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Understanding and Improving Clay Soil

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Clay soil is prevalent many parts of the United States, and it can be a real pain if you happen to decide that you want to plant a flower or vegetable garden. While many trees and shrubs grow well in clay, the roots of the majority of annuals, perennials, and vegetables just aren't strong enough to make their way through. And if spring flower bulbs are your dream, forget it. Bulbs tend to rot over the winter in clay soils. With a bit of background about clay, and a strategy for improving your soil structure, you'll be able to grow flowers and vegetables to your heart's content.

What is Clay Soil?

Clay soil is defined as soil that is composed of mostly clay particles. Soil that consists of over 50% clay particles is referred to as “heavy clay.” To determine whether you have clay soil or not, you can do a simple soil test. Most likely, you probably already know if you have clay soil. If your soil sticks to shoes and garden tools like glue, forms big clods that aren't easy to separate, and crusts over and cracks in dry weather, you have clay.

Positives of Clay Soil

Even clay soil has some good qualities. Clay, because of its density, retains moisture well. It also tends to be more nutrient-rich than other soil types. The reason for this is that the particles that make up clay soil are negatively charged. They attract and pick up positively charged particles, such as calcium, potassium, and magnesium.

Negatives of Clay Soil

In addition to the drawbacks mentioned above, clay also has the following negative qualities:

  • Slow draining
  • Slow to warm in the spring
  • Compacts easily, making it difficult for plant roots to grow
  • Tendency to heave in winter
  • Tendency to be alkaline

Improving Clay Soil

Improving your clay soil will take a bit of work, but the good news is that the work you do will instantly improve the structure of your soil and make it easier to work with. Most of the work is done up front, with some annual chores to continue improving your soil.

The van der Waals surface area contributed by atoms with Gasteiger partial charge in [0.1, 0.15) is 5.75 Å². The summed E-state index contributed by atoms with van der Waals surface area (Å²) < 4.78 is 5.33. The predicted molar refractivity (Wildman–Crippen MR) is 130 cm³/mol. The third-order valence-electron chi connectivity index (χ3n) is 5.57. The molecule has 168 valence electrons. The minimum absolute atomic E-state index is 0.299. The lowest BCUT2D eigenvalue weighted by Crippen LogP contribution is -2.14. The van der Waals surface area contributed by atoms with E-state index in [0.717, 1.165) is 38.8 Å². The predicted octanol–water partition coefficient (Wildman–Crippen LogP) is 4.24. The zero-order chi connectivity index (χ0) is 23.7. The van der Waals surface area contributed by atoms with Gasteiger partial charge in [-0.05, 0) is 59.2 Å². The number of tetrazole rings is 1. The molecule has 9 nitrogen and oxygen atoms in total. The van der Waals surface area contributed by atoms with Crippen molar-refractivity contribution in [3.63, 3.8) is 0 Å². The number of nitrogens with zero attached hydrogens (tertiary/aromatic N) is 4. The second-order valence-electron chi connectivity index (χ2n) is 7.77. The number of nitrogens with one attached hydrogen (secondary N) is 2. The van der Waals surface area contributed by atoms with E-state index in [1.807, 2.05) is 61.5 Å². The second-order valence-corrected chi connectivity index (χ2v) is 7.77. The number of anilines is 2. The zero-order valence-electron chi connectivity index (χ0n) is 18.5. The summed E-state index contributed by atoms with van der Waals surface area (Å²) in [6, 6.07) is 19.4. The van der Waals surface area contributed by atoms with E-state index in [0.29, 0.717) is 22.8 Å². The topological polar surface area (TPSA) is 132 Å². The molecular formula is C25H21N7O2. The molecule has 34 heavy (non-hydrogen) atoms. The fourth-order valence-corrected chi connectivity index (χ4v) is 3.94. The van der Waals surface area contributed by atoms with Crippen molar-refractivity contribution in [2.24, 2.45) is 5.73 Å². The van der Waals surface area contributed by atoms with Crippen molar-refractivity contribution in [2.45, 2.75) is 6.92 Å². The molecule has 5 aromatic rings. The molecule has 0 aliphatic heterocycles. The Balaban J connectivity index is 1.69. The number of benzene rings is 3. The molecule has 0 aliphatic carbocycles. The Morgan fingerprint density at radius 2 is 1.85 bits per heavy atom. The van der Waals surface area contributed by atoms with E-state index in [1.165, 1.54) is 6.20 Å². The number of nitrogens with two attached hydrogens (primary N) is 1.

It is best to improve an entire planting area all at once. I often see advice about just improving individual planting holes as you go along, but I don't recommend this practice. When you dig a planting hole in clay soil, then plop in a plant and nicely amend only the soil you use to backfill, your plant will be happy for a little while. But what you've essentially done is make the planting-hole equivalent of a flower pot. Eventually, the plant will start sending out roots, but when they reach the limits of the nicely amended soil you backfilled with, they will have a hard time expanding into the hard clay around them, and will start circling around in the planting hole instead. You'll end up with a perfectly root bound plant, and it won't grow as large or as healthy as it should.

Decide how much area you want for your new garden. If you are improving an existing bed, you'll just have to dig out any plants you want to keep, and then you can get started. If you are preparing a brand new bed, there are a few more steps to consider.

To improve your soil, you'll need to add six to eight inches of organic matter to the entire bed. You can add any organic matter you can get your hands on. Grass clippings (as long as they haven't been treated with chemicals), shredded leaves, rotted manure, and compost are all perfect choices. Spread your organic matter on top of the soil. Here's where the manual labor comes in. The organic matter needs to be mixed into the top six to twelve inches of soil. Digging it in and mixing it with a shovel is a great way to do this, as it moves a lot of earth without pulverizing the soil particles the way tilling can. However, if digging is just too hard on your back, using a tiller is a fine method.

When you're finished, your garden bed will be several inches higher than it was originally. It will settle some over the course of a season, but the soil structure will keep improving as microorganisms in the soil work to break down all of the organic matter you've added. The bed can be planted immediately, however. You'll be adding more organic matter on the top of the bed once or twice a year. This will continue the process of improving the soil's structure and offset any settling that happens.

Testing for Fertility and Adding Fertilizers

After a season or so, it's a good idea to collect a soil sample and have it tested to see if you have any nutrient deficiencies or pH issues. The report you get back will offer suggestions for how to improve the garden further. Add any organic fertilizers or soil amendments outlined in your report, and your bed will be perfect for growing healthy plants.

It's a bit of work. But you can be secure in the knowledge that you won't have to waste time struggling with clay soil again.

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